Monday, June 25, 2012

Fanny Constansia Wessman Parker Rule Johnson Moody

The Wessman Family, 1906, Salt Lake City, Utah.
Back, left to right: Henry, Herbert, Harold.
Front, left to right: Fannie, Amanda (mother), Bertha.

Amanda and Johan Wessman and their children were not able to emigrate to America together since they were living in reduced circumstances in Göteborg, Sweden.

The Wessmans sent their two oldest daughters, Fanny Constansia and Bertha Marie, to Utah first. Fanny had been born in Göteborg on May 5, 1873.

Friday, June 22, 2012

New Church History Library Catalog

For anyone interested in Mormon Studies, Mormon history, genealogy, the history of the Western United States, or even history in general, you will want to become familiar with the new Church History Catalog of the Church of Jesus Christ of Latter-day Saints. I assume this is being released in advance of next week's annual meeting of the Mormon History Association in Calgary, Alberta, which I wish I could attend.

This new online catalog brings together the collections of the Church History Library, a huge database of Family History Books, the BYU Digital Collections, and the Church History Library Collections at the Internet Archives.

Here is an article about the collection from the academic Mormon history blog, Juvenile Instructor. ("The New Church History Library Catalog.") The article notes that the Church is expanding its online digitized holdings, and that:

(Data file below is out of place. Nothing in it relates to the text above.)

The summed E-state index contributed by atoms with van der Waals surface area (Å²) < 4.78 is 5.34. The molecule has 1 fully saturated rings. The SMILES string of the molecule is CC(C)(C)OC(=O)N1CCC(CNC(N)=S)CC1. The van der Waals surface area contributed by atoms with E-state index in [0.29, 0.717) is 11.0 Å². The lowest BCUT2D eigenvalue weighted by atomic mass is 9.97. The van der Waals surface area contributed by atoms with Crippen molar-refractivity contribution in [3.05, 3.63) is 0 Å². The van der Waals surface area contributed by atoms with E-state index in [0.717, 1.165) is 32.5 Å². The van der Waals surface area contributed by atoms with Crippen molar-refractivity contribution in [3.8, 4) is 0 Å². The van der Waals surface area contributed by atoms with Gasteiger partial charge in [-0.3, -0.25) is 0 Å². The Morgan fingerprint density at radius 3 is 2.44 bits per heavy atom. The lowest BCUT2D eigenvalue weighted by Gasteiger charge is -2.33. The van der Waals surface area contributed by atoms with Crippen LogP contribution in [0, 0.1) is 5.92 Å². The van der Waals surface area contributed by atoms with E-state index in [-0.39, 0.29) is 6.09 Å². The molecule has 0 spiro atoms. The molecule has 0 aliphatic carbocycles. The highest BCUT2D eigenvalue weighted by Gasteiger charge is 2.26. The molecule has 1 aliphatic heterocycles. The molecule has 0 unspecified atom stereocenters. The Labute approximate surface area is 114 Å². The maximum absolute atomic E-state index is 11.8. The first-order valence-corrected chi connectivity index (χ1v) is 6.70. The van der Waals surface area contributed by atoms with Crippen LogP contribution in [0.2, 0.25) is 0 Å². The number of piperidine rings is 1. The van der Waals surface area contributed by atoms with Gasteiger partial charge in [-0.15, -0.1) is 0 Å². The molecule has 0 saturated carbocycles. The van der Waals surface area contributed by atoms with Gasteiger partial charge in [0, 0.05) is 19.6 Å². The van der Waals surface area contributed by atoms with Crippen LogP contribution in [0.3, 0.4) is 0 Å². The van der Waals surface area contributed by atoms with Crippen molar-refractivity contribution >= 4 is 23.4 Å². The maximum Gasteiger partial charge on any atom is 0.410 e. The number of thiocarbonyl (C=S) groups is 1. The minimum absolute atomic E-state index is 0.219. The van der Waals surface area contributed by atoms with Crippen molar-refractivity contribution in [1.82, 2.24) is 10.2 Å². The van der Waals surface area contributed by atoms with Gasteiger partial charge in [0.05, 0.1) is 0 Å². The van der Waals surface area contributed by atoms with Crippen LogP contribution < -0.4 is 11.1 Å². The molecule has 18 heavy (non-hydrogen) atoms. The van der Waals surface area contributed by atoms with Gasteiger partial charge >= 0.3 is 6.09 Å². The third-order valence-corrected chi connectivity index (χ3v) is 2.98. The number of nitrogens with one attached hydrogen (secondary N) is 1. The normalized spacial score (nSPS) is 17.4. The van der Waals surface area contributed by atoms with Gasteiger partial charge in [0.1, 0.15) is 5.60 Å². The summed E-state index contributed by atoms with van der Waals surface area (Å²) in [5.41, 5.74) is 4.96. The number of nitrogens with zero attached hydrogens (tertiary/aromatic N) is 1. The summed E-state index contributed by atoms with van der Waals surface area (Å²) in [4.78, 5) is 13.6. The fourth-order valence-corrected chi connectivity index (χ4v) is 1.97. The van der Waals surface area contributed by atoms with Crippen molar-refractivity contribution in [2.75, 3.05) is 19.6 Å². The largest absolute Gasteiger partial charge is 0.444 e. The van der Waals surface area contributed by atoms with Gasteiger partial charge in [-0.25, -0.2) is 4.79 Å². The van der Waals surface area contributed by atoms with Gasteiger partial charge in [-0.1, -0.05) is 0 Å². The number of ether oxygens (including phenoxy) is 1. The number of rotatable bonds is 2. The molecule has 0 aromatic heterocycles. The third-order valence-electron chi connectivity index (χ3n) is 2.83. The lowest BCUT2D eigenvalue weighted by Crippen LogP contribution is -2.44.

...over 500,000 documents and images are presently available on the catalog. Additionally, the catalog includes opportunities for historians to request digitization of various collections (providing approval is granted).  Although digitization will come with an attached cost, once completed, the digitized images will be made available to the whole Mormon history community, thus allowing patrons to build the body of digitized documents.
If you have any questions or comments about the catalog or the collections, the Juvenile Instructor article would be a good place for them.

Thursday, June 21, 2012

Marsden Family: Early Latter-Day Saints Website

While looking through the RootsWeb entries for the Marsdens, I saw that one was an index to the site Early Latter-day Saints: Remembering the People and Places.

This site is run by a not-for-profit organization called The Historical Pioneer Research Group. It seems to combine the efforts of Mormon-themed genealogical organizations in the Midwest, service missionaries at Nauvoo and other Mormon locations, and historians associated with BYU. It looks like it is a work in progress with requests for further information.